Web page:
While the creation of art — a painting, statue, song, performance or literary work — is a gratifying accomplishment for the creator, it is only by means of sharing one’s work with others that art receives the breath and life it needs to stimulate emotions, evoke questions, provide understanding, encourage positive change and inspire hope.
Betsy Lueke was born in Globe, Arizona on August 17, 1919. When she took her final breath in Burbank on July 31, 2011, she passed with the gratifying knowledge that she had made great strides in giving artists and their creations that needed breath of life to thrive and be shared to impact the lives of Burbankers for generations to come.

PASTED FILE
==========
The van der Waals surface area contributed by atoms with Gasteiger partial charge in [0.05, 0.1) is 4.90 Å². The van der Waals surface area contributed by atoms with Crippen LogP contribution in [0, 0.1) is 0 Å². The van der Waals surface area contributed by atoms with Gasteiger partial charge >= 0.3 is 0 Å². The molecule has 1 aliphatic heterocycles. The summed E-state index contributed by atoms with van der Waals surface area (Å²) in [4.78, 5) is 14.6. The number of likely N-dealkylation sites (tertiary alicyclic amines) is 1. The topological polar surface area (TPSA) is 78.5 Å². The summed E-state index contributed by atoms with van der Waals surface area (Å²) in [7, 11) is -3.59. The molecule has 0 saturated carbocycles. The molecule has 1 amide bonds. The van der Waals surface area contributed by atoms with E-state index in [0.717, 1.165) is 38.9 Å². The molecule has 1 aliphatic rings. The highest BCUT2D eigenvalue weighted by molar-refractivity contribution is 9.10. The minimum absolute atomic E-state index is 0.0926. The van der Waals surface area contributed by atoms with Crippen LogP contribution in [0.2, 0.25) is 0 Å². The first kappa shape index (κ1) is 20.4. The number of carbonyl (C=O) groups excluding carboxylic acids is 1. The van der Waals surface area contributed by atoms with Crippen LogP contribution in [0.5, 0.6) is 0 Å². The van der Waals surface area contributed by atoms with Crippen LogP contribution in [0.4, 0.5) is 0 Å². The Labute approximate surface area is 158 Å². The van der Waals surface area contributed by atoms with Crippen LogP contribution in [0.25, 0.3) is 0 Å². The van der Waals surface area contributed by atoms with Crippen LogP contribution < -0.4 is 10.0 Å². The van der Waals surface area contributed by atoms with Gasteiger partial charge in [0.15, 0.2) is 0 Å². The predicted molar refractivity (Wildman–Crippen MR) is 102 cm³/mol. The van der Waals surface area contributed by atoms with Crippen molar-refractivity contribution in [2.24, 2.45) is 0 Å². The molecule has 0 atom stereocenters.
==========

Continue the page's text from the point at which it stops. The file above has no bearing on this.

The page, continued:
This past Friday, artist Claude Hulce, who worked with Lueke to establish the Burbank Creative Arts Center Gallery, honored her memory by exhibiting an array of his paintings and clay works going back to the venue’s 1972 opening. Presented under the title: “Claude Hulce – A Retrospective in Memory of Betsy Lueke,” the exhibit, which will run through September 27, debuted at an opening-night reception that included hundreds of local artists, gallery supporters, Lueke’s family members, friends and those she touched during her 37-year career as a recreation supervisor with the Burbank Parks, Recreation and Community Services Department.